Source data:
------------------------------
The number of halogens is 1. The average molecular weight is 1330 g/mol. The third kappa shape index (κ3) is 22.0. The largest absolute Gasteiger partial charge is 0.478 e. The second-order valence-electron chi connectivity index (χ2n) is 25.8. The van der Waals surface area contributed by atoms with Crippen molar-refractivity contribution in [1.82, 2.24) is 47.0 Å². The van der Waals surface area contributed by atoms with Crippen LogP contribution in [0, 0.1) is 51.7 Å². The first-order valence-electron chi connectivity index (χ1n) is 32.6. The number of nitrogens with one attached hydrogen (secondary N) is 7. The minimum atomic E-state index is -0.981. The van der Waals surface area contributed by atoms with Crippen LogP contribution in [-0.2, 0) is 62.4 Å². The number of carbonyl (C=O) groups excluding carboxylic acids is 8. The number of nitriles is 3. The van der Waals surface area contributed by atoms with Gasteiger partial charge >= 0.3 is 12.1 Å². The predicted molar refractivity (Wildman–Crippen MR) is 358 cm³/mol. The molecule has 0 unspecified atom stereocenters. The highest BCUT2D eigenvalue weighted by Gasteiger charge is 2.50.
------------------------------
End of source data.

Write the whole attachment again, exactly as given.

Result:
The number of halogens is 1. The average molecular weight is 1330 g/mol. The third kappa shape index (κ3) is 22.0. The largest absolute Gasteiger partial charge is 0.478 e. The second-order valence-electron chi connectivity index (χ2n) is 25.8. The van der Waals surface area contributed by atoms with Crippen molar-refractivity contribution in [1.82, 2.24) is 47.0 Å². The van der Waals surface area contributed by atoms with Crippen LogP contribution in [0, 0.1) is 51.7 Å². The first-order valence-electron chi connectivity index (χ1n) is 32.6. The number of nitrogens with one attached hydrogen (secondary N) is 7. The minimum atomic E-state index is -0.981. The van der Waals surface area contributed by atoms with Crippen LogP contribution in [-0.2, 0) is 62.4 Å². The number of carbonyl (C=O) groups excluding carboxylic acids is 8. The number of nitriles is 3. The van der Waals surface area contributed by atoms with Gasteiger partial charge >= 0.3 is 12.1 Å². The predicted molar refractivity (Wildman–Crippen MR) is 358 cm³/mol. The molecule has 0 unspecified atom stereocenters. The highest BCUT2D eigenvalue weighted by Gasteiger charge is 2.50.